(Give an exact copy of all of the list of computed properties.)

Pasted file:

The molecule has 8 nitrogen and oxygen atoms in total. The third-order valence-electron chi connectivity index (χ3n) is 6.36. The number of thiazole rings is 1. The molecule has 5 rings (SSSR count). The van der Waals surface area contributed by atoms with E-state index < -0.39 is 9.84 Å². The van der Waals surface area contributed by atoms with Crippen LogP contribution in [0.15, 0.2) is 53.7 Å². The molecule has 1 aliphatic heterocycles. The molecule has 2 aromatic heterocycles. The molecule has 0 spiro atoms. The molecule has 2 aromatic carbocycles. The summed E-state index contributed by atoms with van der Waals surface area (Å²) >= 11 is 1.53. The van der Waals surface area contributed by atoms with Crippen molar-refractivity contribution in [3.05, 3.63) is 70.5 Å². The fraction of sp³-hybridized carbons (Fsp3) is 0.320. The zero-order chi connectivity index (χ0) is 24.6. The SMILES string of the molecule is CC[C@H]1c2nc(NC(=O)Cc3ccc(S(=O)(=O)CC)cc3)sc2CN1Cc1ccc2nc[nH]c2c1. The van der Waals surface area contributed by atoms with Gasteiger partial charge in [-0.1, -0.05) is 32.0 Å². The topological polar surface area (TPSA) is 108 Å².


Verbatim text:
The molecule has 8 nitrogen and oxygen atoms in total. The third-order valence-electron chi connectivity index (χ3n) is 6.36. The number of thiazole rings is 1. The molecule has 5 rings (SSSR count). The van der Waals surface area contributed by atoms with E-state index < -0.39 is 9.84 Å². The van der Waals surface area contributed by atoms with Crippen LogP contribution in [0.15, 0.2) is 53.7 Å². The molecule has 1 aliphatic heterocycles. The molecule has 2 aromatic heterocycles. The molecule has 0 spiro atoms. The molecule has 2 aromatic carbocycles. The summed E-state index contributed by atoms with van der Waals surface area (Å²) >= 11 is 1.53. The van der Waals surface area contributed by atoms with Crippen molar-refractivity contribution in [3.05, 3.63) is 70.5 Å². The fraction of sp³-hybridized carbons (Fsp3) is 0.320. The zero-order chi connectivity index (χ0) is 24.6. The SMILES string of the molecule is CC[C@H]1c2nc(NC(=O)Cc3ccc(S(=O)(=O)CC)cc3)sc2CN1Cc1ccc2nc[nH]c2c1. The van der Waals surface area contributed by atoms with Gasteiger partial charge in [-0.1, -0.05) is 32.0 Å². The topological polar surface area (TPSA) is 108 Å².